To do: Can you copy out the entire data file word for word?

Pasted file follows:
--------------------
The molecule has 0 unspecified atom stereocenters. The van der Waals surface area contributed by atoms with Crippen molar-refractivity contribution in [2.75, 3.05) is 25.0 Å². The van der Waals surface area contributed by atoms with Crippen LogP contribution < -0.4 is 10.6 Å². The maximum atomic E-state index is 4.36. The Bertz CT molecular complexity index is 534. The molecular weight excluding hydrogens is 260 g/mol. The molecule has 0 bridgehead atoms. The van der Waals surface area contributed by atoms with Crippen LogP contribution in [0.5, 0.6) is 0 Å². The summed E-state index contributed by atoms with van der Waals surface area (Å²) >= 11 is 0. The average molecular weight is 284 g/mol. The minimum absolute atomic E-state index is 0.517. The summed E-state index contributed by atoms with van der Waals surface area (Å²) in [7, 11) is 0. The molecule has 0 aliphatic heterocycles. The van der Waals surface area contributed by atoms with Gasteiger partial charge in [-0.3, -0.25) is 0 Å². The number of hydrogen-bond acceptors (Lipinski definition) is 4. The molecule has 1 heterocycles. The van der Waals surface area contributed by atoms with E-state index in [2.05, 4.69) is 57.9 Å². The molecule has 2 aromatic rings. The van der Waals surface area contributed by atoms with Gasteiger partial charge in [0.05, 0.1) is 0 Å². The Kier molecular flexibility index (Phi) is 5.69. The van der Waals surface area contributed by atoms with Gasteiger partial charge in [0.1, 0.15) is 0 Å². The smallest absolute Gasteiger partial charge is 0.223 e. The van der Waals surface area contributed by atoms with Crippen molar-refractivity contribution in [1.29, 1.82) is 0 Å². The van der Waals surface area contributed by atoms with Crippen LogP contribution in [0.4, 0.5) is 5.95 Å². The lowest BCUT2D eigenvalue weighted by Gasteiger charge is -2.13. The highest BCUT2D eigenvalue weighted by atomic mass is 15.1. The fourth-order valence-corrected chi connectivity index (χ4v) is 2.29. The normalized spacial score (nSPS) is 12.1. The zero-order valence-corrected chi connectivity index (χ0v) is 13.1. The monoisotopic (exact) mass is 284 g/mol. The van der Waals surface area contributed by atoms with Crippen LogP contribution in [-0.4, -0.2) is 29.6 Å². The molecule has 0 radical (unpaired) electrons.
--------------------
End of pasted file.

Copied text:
The molecule has 0 unspecified atom stereocenters. The van der Waals surface area contributed by atoms with Crippen molar-refractivity contribution in [2.75, 3.05) is 25.0 Å². The van der Waals surface area contributed by atoms with Crippen LogP contribution < -0.4 is 10.6 Å². The maximum atomic E-state index is 4.36. The Bertz CT molecular complexity index is 534. The molecular weight excluding hydrogens is 260 g/mol. The molecule has 0 bridgehead atoms. The van der Waals surface area contributed by atoms with Crippen LogP contribution in [0.5, 0.6) is 0 Å². The summed E-state index contributed by atoms with van der Waals surface area (Å²) >= 11 is 0. The average molecular weight is 284 g/mol. The minimum absolute atomic E-state index is 0.517. The summed E-state index contributed by atoms with van der Waals surface area (Å²) in [7, 11) is 0. The molecule has 0 aliphatic heterocycles. The van der Waals surface area contributed by atoms with Gasteiger partial charge in [-0.3, -0.25) is 0 Å². The number of hydrogen-bond acceptors (Lipinski definition) is 4. The molecule has 1 heterocycles. The van der Waals surface area contributed by atoms with E-state index in [2.05, 4.69) is 57.9 Å². The molecule has 2 aromatic rings. The van der Waals surface area contributed by atoms with Gasteiger partial charge in [0.05, 0.1) is 0 Å². The Kier molecular flexibility index (Phi) is 5.69. The van der Waals surface area contributed by atoms with Gasteiger partial charge in [0.1, 0.15) is 0 Å². The smallest absolute Gasteiger partial charge is 0.223 e. The van der Waals surface area contributed by atoms with Crippen molar-refractivity contribution in [1.29, 1.82) is 0 Å². The van der Waals surface area contributed by atoms with Crippen LogP contribution in [0.4, 0.5) is 5.95 Å². The lowest BCUT2D eigenvalue weighted by Gasteiger charge is -2.13. The highest BCUT2D eigenvalue weighted by atomic mass is 15.1. The fourth-order valence-corrected chi connectivity index (χ4v) is 2.29. The normalized spacial score (nSPS) is 12.1. The zero-order valence-corrected chi connectivity index (χ0v) is 13.1. The monoisotopic (exact) mass is 284 g/mol. The van der Waals surface area contributed by atoms with Crippen LogP contribution in [-0.4, -0.2) is 29.6 Å². The molecule has 0 radical (unpaired) electrons.